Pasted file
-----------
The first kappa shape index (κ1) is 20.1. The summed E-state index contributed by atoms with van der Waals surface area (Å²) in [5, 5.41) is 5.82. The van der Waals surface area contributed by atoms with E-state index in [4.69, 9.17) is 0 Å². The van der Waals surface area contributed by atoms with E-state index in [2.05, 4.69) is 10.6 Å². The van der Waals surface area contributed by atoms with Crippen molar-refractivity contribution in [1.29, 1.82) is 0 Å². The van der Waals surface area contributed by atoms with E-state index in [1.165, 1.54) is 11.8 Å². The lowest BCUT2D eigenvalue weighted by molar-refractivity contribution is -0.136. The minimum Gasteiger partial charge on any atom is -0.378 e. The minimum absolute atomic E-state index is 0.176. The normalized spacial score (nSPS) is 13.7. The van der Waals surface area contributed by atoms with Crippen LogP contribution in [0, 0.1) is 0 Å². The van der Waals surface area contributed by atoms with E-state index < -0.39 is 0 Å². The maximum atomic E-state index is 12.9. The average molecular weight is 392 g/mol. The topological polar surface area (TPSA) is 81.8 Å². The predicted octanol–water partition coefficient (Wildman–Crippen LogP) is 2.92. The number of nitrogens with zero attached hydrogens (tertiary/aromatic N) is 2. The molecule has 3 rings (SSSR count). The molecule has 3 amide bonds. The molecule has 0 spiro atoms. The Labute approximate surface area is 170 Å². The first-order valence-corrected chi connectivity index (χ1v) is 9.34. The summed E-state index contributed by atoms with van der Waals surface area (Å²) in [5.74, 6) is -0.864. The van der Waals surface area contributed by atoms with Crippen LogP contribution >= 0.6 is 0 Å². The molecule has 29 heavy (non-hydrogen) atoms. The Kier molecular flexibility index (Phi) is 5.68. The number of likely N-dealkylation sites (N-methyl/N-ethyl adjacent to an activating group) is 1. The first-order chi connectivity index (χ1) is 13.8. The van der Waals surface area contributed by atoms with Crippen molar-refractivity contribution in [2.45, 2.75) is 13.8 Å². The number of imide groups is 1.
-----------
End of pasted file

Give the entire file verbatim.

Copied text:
The first kappa shape index (κ1) is 20.1. The summed E-state index contributed by atoms with van der Waals surface area (Å²) in [5, 5.41) is 5.82. The van der Waals surface area contributed by atoms with E-state index in [4.69, 9.17) is 0 Å². The van der Waals surface area contributed by atoms with E-state index in [2.05, 4.69) is 10.6 Å². The van der Waals surface area contributed by atoms with Crippen molar-refractivity contribution in [1.29, 1.82) is 0 Å². The van der Waals surface area contributed by atoms with E-state index in [1.165, 1.54) is 11.8 Å². The lowest BCUT2D eigenvalue weighted by molar-refractivity contribution is -0.136. The minimum Gasteiger partial charge on any atom is -0.378 e. The minimum absolute atomic E-state index is 0.176. The normalized spacial score (nSPS) is 13.7. The van der Waals surface area contributed by atoms with Crippen LogP contribution in [0, 0.1) is 0 Å². The van der Waals surface area contributed by atoms with E-state index < -0.39 is 0 Å². The maximum atomic E-state index is 12.9. The average molecular weight is 392 g/mol. The topological polar surface area (TPSA) is 81.8 Å². The predicted octanol–water partition coefficient (Wildman–Crippen LogP) is 2.92. The number of nitrogens with zero attached hydrogens (tertiary/aromatic N) is 2. The molecule has 3 rings (SSSR count). The molecule has 3 amide bonds. The molecule has 0 spiro atoms. The Labute approximate surface area is 170 Å². The first-order valence-corrected chi connectivity index (χ1v) is 9.34. The summed E-state index contributed by atoms with van der Waals surface area (Å²) in [5.74, 6) is -0.864. The van der Waals surface area contributed by atoms with Crippen LogP contribution >= 0.6 is 0 Å². The molecule has 29 heavy (non-hydrogen) atoms. The Kier molecular flexibility index (Phi) is 5.68. The number of likely N-dealkylation sites (N-methyl/N-ethyl adjacent to an activating group) is 1. The first-order chi connectivity index (χ1) is 13.8. The van der Waals surface area contributed by atoms with Crippen molar-refractivity contribution in [2.45, 2.75) is 13.8 Å². The number of imide groups is 1.